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Deacon, a direct derivative of the New Testament Greek word diakonos meaning minister or servant, used in Philippians 1:1, and 1 Timothy 3:8-13, where Paul states the qualifications for the office. Although Acts 6:2-5 does not use the title of deacon, it marks the beginning of the office of deacon in the early church. In later church history and modern Protestantism, particularly in the Anglican and other hierarchical churches, the office often became merely the lowest order of the clergy, whereas in the Anabaptist-Mennonite groups of both Swiss and Dutch origin the office was primarily one of caring for the poor and needy of the congregation and had to do largely with the material side. Hence the titles have been Armendiener or (Dutch) Armendienaer (minister to the poor), and Almosenpfleger (keeper of the alms). In Reformation times, however, both Lutheran and Reformed movements established the office of deacon as that of minister to the poor, the needy, and often the sick as well.

The early Anabaptist-Mennonite movement universally established the office of deacon as an important ordained office and thus created a threefold ministerial order; namely, bishop or elder, preacher or minister, and deacon. This threefold ministry has been maintained by all the groups in Europe except in Holland and Northwest Germany, as well as by the more conservative groups in America, particularly the Mennonite Church (MC) (until the 1960s or so), the Amish groups of all kinds, the conservative groups of Russian extraction, and the German-speaking groups of the General Conference. In the General Conference (GCM) English-speaking churches, the Mennonite Brethren of both English and German language usage, and the smaller groups such as Evangelical Mennonites, Evangelical Mennonite Brethren, and Krimmer Mennonite Brethren, the pattern of the one-pastor, one-order ministry has gradually been established. In Northwest Germany (Hamburg, Krefeld, Emden, etc.) the one-order ministry has long been established, and the deacon office dropped; but here in compensation the unordained office of Vorsteher (chairman of the congregation) has become very important.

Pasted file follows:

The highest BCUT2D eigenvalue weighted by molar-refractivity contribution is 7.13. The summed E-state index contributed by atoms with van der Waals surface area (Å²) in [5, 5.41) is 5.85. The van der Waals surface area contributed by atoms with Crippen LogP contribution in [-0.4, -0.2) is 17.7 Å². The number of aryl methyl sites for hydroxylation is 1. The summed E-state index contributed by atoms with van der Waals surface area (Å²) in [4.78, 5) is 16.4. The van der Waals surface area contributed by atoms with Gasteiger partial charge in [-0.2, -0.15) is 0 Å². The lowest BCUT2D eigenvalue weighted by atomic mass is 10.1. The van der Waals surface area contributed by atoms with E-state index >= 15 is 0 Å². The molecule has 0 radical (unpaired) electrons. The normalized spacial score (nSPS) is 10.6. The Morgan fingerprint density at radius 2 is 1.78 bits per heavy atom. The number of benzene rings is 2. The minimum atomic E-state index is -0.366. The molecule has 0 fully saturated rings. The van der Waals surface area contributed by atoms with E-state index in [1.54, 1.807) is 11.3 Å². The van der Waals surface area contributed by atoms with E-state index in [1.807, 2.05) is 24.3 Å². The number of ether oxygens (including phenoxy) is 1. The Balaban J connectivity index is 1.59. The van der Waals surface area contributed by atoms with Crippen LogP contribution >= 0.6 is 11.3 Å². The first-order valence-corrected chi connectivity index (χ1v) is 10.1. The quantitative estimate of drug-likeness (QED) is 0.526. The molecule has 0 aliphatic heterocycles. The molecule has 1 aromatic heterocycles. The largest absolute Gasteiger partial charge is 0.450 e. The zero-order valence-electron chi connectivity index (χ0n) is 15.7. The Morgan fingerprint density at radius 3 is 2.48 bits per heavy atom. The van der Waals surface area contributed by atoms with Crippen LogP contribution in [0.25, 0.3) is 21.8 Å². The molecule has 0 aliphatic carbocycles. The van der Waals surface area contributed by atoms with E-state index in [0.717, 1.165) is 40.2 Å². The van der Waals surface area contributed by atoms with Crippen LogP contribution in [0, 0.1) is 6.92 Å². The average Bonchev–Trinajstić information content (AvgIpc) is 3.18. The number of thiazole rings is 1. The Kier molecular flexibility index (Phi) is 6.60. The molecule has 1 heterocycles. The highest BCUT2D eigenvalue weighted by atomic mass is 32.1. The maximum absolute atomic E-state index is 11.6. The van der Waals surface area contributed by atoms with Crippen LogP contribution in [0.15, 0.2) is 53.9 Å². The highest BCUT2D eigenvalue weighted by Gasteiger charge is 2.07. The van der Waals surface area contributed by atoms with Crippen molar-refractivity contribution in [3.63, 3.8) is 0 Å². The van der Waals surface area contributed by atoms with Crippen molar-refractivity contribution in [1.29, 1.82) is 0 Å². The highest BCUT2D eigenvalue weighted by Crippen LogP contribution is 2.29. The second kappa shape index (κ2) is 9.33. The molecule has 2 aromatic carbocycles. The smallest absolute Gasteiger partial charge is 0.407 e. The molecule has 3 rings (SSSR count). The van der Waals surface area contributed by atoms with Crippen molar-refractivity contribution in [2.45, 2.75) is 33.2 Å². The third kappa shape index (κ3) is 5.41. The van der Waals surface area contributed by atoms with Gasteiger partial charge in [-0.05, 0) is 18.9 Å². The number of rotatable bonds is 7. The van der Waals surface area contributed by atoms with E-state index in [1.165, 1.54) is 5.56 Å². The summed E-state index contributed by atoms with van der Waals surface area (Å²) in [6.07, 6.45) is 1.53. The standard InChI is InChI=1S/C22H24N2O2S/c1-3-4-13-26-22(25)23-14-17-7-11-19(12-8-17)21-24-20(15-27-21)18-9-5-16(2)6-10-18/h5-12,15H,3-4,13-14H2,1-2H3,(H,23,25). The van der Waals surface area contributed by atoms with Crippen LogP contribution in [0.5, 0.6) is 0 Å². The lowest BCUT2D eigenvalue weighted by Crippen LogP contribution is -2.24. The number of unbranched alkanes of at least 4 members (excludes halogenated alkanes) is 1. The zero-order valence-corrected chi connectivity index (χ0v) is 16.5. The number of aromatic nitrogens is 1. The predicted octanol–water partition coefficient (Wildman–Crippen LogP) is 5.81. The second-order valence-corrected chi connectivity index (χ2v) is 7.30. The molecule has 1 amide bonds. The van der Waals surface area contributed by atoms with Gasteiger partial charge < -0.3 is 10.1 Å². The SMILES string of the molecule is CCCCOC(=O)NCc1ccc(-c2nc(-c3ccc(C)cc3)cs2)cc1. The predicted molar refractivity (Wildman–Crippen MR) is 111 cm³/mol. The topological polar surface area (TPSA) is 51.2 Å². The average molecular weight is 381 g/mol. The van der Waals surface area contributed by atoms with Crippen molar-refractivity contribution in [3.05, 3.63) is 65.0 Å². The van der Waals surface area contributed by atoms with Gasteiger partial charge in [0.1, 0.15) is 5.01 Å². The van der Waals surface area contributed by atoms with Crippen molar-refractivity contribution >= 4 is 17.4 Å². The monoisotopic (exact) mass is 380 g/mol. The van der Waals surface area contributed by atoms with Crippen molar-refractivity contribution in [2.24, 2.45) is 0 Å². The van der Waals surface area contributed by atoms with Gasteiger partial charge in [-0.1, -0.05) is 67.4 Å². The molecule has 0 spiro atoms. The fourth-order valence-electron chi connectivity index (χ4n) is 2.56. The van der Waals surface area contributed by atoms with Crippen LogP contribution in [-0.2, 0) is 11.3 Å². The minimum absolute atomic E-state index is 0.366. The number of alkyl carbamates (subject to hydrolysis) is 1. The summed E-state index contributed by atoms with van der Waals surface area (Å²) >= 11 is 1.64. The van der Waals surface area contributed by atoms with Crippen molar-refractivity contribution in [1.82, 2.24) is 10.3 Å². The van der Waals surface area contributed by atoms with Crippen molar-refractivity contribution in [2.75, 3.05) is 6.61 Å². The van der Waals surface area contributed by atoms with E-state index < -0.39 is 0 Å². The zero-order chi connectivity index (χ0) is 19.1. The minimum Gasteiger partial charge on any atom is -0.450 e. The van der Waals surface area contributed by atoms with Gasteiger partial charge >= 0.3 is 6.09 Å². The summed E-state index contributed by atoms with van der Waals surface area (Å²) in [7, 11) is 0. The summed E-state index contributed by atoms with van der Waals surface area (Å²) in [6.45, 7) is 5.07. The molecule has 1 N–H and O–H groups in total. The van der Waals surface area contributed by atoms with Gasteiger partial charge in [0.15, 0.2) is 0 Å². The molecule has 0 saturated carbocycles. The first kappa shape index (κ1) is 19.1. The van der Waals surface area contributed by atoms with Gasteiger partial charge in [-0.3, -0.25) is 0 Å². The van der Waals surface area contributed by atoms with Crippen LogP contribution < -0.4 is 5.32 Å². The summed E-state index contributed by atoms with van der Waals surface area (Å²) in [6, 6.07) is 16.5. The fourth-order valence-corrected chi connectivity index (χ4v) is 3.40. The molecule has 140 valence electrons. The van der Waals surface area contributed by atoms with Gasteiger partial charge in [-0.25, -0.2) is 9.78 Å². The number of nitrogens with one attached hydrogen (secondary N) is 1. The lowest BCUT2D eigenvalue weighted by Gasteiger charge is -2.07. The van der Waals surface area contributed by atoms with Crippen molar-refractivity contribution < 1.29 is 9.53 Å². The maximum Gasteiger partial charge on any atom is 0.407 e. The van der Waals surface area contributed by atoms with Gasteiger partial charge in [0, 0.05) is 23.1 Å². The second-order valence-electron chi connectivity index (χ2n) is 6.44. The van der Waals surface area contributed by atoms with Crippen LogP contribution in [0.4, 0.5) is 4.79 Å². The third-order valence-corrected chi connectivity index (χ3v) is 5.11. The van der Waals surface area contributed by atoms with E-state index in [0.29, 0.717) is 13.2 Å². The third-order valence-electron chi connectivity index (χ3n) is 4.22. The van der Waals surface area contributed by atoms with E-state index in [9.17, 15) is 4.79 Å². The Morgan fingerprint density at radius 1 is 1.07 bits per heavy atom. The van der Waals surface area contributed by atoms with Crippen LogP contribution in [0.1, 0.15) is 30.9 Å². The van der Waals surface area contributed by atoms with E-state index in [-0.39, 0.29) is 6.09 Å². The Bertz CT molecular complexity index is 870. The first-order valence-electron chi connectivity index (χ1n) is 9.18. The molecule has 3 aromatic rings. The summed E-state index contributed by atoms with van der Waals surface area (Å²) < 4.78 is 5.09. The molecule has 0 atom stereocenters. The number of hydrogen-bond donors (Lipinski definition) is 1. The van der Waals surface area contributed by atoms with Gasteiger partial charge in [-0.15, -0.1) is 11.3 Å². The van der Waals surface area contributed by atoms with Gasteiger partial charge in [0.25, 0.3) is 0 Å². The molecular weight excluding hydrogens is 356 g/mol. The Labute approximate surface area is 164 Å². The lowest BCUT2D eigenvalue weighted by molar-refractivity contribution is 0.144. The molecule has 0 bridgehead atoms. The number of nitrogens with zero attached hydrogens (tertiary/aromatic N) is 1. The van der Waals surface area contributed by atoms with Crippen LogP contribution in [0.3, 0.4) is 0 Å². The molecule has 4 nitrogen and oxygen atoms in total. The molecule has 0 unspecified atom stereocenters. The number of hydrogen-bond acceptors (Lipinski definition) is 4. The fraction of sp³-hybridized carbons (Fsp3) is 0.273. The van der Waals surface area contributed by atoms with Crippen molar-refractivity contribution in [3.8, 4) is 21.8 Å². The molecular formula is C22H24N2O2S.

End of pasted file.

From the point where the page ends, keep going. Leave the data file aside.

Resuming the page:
The Concept of Cologne (1591) states: "According to the example of the apostolic congregations, deacons are also to be chosen, to whom the care of the needy is entrusted. They are to distribute the gifts donated for those in need in such a manner that the distributions also remain confidential, according to the teachings of Christ " Other Anabaptist-Mennonite confessions always mention and emphasize the office of deacon, down to modern times. For instance, the West Prussian Confession of 1895 says: "We also hold fast to the Apostolic arrangement according to which, along side of elders and preachers, deacons or alms-keepers (Almosenpfleger) are maintained in the church, who support the peer through the alms which are given by generous hearts, supply the wants of needy members, practice mercy with gladness, and otherwise lend a helping hand in the church in order that it may be well administered." The catechism (Lehrbüchlein, 1878) of the Badischer Verband makes similar statements about the deacon office and adds that he is to support the elders and preachers in their work and to share with them in the discipline (Zucht and Ordnung) of the church.